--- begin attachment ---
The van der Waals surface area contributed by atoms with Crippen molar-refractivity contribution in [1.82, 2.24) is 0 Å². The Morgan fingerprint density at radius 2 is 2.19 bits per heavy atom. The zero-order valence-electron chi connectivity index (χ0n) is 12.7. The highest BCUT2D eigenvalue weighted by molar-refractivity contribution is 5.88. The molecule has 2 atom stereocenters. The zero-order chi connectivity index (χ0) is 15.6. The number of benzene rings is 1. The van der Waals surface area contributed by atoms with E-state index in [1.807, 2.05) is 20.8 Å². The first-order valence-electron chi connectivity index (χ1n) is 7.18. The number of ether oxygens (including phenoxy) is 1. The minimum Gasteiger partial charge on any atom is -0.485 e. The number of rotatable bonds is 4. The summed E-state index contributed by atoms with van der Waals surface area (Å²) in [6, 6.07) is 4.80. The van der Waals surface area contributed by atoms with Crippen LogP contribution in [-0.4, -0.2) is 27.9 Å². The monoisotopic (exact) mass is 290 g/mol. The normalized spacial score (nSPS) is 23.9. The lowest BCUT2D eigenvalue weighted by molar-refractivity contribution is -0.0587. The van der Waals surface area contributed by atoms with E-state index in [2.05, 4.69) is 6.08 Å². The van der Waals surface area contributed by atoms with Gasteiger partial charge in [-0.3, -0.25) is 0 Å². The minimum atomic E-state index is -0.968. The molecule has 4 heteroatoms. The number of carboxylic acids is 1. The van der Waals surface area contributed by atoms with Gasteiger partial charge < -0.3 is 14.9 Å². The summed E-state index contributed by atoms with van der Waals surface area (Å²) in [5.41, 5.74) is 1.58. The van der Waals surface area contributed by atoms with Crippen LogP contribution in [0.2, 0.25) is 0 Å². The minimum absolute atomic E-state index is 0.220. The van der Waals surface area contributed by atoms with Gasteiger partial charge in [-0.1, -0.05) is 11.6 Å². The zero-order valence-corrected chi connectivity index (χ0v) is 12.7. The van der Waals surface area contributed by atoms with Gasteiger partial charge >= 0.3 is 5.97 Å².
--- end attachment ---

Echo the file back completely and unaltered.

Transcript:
The van der Waals surface area contributed by atoms with Crippen molar-refractivity contribution in [1.82, 2.24) is 0 Å². The Morgan fingerprint density at radius 2 is 2.19 bits per heavy atom. The zero-order valence-electron chi connectivity index (χ0n) is 12.7. The highest BCUT2D eigenvalue weighted by molar-refractivity contribution is 5.88. The molecule has 2 atom stereocenters. The zero-order chi connectivity index (χ0) is 15.6. The number of benzene rings is 1. The van der Waals surface area contributed by atoms with E-state index in [1.807, 2.05) is 20.8 Å². The first-order valence-electron chi connectivity index (χ1n) is 7.18. The number of ether oxygens (including phenoxy) is 1. The minimum Gasteiger partial charge on any atom is -0.485 e. The number of rotatable bonds is 4. The summed E-state index contributed by atoms with van der Waals surface area (Å²) in [6, 6.07) is 4.80. The van der Waals surface area contributed by atoms with Crippen LogP contribution in [-0.4, -0.2) is 27.9 Å². The monoisotopic (exact) mass is 290 g/mol. The normalized spacial score (nSPS) is 23.9. The lowest BCUT2D eigenvalue weighted by molar-refractivity contribution is -0.0587. The van der Waals surface area contributed by atoms with E-state index in [2.05, 4.69) is 6.08 Å². The van der Waals surface area contributed by atoms with Gasteiger partial charge in [-0.3, -0.25) is 0 Å². The minimum atomic E-state index is -0.968. The molecule has 4 heteroatoms. The number of carboxylic acids is 1. The van der Waals surface area contributed by atoms with Gasteiger partial charge < -0.3 is 14.9 Å². The summed E-state index contributed by atoms with van der Waals surface area (Å²) in [5.41, 5.74) is 1.58. The van der Waals surface area contributed by atoms with Crippen LogP contribution in [0.2, 0.25) is 0 Å². The minimum absolute atomic E-state index is 0.220. The van der Waals surface area contributed by atoms with Gasteiger partial charge in [-0.1, -0.05) is 11.6 Å². The zero-order valence-corrected chi connectivity index (χ0v) is 12.7. The van der Waals surface area contributed by atoms with Gasteiger partial charge >= 0.3 is 5.97 Å².